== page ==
COMMENT:

It's been almost 20 years since Matt Groening came up with a new show. Having created the animated juggernaut that is The Simpsons in 1989, and then followed that up with the cult cartoon fave Futurama a decade later in 1999, he pretty much went off the radar.

Fast forward to a few weeks ago when out of nowhere Netflix dropped the surprise news that not only was Groening back, baby, but he had a whole new show. This is what's commonly known as a very big deal.

Sure, there's an argument to be made that The Simpsons has largely lost the plot these days, but after well over 600 episodes that's not hugely unexpected. The now finished Futurama fared better in the quality stakes but wasn't without its weak seasons and was often plagued by its own peculiar troubles that saw it die and get an unlikely resurrection on more than one occasion.

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So what to expect of Disenchantment? First impressions were good. Netflix's teaser trailer showcasing Groening's instantly recognisable art style - you know, all googly eyes and pronounced overbites - and his slightly skewed comedy stylings.

I was excited. I wanted it to be good. I was roughly Bart's age when The Simpsons first came out and I was roughly Fry's age when Futurama released. I'm hardly alone in saying that Groening's irreverent, wise cracking, absurdist humour shaped a large part of who I am.

As the camera in the teaser trailer swooped down from space and through the mist of The Simpson's familiar parting clouds, it revealed a medieval village as an exaggerated, self-important voice bellowed, "You've seen the future in Futurama, you've seen the present in Springfield, so what's the obvious third move? The past of course."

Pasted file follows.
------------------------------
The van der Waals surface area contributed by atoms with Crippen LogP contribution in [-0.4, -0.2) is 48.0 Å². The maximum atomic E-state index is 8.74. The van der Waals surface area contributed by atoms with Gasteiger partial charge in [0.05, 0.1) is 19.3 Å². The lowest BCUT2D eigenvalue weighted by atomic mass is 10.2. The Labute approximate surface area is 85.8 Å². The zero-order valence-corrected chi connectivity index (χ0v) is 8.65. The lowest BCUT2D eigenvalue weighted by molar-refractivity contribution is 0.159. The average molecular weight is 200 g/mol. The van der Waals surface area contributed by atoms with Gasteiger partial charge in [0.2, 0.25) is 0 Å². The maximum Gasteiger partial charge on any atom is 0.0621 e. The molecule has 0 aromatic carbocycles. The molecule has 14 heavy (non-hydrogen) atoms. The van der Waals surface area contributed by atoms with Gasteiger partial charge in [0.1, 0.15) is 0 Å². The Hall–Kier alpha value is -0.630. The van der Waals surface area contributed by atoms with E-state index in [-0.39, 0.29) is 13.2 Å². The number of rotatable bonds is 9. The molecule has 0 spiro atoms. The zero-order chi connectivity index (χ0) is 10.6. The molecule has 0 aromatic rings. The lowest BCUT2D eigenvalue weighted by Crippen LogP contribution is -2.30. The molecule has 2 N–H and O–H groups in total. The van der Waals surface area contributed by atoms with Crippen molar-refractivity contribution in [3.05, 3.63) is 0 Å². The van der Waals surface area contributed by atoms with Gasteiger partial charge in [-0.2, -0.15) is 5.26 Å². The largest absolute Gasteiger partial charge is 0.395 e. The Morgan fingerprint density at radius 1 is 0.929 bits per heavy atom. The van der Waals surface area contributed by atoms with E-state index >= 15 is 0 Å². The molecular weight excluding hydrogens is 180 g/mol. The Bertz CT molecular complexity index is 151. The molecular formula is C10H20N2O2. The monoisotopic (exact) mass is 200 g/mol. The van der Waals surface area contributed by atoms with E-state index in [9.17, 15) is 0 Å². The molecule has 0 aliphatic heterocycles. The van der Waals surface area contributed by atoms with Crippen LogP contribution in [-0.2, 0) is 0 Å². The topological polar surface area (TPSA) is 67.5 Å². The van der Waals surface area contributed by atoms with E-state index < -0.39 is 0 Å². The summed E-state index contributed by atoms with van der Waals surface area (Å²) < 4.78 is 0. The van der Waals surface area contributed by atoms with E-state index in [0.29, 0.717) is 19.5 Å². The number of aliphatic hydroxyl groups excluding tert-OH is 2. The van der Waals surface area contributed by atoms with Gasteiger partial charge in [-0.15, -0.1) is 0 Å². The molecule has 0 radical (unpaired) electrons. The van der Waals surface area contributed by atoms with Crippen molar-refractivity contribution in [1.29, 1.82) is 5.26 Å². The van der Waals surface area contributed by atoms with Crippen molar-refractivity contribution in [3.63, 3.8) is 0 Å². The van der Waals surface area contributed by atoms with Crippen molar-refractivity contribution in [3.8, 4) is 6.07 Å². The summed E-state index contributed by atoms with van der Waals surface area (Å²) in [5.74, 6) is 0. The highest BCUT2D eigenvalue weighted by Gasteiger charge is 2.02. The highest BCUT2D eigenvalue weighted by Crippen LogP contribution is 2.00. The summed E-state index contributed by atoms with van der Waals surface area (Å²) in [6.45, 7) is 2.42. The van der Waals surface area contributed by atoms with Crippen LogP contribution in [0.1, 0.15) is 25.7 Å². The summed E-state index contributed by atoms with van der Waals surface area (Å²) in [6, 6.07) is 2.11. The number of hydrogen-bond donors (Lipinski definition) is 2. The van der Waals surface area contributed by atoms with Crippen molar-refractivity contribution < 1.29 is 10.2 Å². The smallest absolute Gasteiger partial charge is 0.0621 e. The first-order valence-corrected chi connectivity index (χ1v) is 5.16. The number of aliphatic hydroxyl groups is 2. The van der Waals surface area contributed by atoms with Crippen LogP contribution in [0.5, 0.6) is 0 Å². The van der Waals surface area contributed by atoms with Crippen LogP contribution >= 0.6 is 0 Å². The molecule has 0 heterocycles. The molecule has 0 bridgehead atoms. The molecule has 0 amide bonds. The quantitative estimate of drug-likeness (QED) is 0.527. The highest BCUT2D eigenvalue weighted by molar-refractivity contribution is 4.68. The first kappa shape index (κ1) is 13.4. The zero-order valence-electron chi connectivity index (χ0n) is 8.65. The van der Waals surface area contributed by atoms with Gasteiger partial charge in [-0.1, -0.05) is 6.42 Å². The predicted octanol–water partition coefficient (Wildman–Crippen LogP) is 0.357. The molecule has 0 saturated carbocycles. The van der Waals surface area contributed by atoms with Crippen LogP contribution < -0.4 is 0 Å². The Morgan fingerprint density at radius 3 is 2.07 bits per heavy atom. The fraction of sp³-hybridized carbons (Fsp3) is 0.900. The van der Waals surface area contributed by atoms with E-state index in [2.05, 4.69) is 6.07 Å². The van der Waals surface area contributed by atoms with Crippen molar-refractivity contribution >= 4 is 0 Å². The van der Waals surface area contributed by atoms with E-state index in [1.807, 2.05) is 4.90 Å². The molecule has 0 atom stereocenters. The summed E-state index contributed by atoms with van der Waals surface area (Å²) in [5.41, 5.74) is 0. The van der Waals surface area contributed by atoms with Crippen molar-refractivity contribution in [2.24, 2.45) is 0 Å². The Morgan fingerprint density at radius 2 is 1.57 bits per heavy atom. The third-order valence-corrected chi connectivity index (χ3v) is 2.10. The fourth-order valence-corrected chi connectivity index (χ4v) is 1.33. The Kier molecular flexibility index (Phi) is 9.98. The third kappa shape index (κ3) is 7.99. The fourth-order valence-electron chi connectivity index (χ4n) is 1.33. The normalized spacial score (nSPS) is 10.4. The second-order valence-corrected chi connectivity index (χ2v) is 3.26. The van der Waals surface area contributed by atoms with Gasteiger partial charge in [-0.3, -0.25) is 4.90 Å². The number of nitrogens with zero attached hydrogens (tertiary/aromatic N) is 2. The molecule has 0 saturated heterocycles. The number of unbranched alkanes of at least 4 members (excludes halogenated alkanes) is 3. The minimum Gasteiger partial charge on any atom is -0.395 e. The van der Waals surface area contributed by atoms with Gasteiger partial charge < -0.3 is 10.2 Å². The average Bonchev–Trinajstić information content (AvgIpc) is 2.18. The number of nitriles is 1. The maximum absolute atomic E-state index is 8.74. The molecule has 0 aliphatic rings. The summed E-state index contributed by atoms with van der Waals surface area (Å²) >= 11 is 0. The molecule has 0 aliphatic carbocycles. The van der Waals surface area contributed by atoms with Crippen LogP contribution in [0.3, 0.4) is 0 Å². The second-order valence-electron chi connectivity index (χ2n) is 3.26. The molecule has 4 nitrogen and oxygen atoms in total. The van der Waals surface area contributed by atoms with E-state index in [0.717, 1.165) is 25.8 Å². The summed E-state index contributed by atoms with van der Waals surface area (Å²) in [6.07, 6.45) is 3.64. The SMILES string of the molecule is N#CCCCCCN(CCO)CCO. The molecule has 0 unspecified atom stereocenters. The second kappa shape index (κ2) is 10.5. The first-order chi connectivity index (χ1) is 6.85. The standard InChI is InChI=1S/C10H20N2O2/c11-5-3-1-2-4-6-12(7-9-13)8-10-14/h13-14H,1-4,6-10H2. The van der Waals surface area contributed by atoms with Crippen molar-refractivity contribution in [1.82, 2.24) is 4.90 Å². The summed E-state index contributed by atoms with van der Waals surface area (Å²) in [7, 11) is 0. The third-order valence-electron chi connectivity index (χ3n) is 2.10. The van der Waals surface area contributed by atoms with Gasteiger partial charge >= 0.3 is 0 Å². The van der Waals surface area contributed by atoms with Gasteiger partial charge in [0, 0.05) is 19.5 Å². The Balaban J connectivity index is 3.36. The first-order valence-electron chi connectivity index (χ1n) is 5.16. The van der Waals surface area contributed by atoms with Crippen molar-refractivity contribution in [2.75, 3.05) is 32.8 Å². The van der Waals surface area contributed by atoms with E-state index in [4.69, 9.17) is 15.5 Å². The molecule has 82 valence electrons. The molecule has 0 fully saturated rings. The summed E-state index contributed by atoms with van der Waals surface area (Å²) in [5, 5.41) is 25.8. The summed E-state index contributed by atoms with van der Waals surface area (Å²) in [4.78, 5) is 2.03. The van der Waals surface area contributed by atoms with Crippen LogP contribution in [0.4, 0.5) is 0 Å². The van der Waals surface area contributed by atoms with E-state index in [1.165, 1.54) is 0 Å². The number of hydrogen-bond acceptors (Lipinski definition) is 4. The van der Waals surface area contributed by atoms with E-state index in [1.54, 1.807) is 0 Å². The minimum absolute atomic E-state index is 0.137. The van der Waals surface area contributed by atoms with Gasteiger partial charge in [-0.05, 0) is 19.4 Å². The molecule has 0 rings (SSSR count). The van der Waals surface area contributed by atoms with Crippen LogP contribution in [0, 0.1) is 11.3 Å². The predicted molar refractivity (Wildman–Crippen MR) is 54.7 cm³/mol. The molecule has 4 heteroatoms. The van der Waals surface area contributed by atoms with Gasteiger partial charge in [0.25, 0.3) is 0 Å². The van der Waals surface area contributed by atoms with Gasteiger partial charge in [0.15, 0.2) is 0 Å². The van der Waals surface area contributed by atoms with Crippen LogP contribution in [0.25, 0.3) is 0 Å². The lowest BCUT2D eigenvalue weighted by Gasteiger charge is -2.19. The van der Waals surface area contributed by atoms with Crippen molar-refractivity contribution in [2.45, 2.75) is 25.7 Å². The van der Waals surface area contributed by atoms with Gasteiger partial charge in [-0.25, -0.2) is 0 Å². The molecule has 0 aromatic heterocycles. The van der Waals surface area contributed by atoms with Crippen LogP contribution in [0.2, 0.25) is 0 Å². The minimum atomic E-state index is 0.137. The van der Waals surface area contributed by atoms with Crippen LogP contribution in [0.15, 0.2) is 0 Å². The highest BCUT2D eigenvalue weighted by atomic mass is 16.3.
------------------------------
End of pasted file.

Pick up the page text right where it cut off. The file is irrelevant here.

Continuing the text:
Obviously, this is not a historical past. Instead Disenchantment pillages the tropes of fantasy for its lols, much as Futurama did to sci-fi.

Despite the new setting and new characters the show feels very familiar. And not just because of Groening's trademark art style.

The show's been described as 'Simpsons meets Game of Thrones' but it takes far more inspiration from Groening's space comedy than it does from Homer and co.

Its heroine and reluctant princess Teabeanie, 'Bean' for short, is a hard drinkin' ass kicker, Luci, the demon companion she's cursed with, is a hard living ne'er-do-well and the wide-eyed elf Elfo is a dim optimist deep in lust with Bean. Give this lot a spaceship and they'd easily pass for Ye Olde Futurama.

The first episode has a lot of heavy lifting to do and subsequently its laughs are more spaced out as it works overtime to establish its world, vast array of characters and get our heroes teamed up and off on their (mis)adventure.

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There was a pretty funny, very stabby, battle scene between dwarfs and trolls and a head skewering wedding scene but most of the best jokes were sight gags or wordy asides.

In a classic Groening gag Elfo's chief warns him that "No one has ever left the village," before an off-screen voice counters with, "What about Leaveo?". This, of course, prompts the chief's response, "Never speak of Leaveo again, Speako."

But my hands down fave exchange was Luci telling the cornered Bean and Elfo to, "stand aside chumps, while I chump these chumps," before launching a counter-attack on the pursuing guards.

This is exactly the sort of phrase-based, quotable, wordplay that The Simpsons excelled at before largely abandoning and that kept Futurama flying for seven seasons.

With everything established by the end of the first episode the second picks up the pace and by the third, which is where I'm at now, its tootling along nicely.

Some people have been disappointed by Disenchantment and I can understand why. While amusing, the show's never riotous. There's certainly no risk of your sides splitting while watching. There's clearly much potential here but, much like Bart's report card, you can't help but feel it needs to try a bit harder.

That said Disenchantment has cast enough of a spell on me to make me want to see more.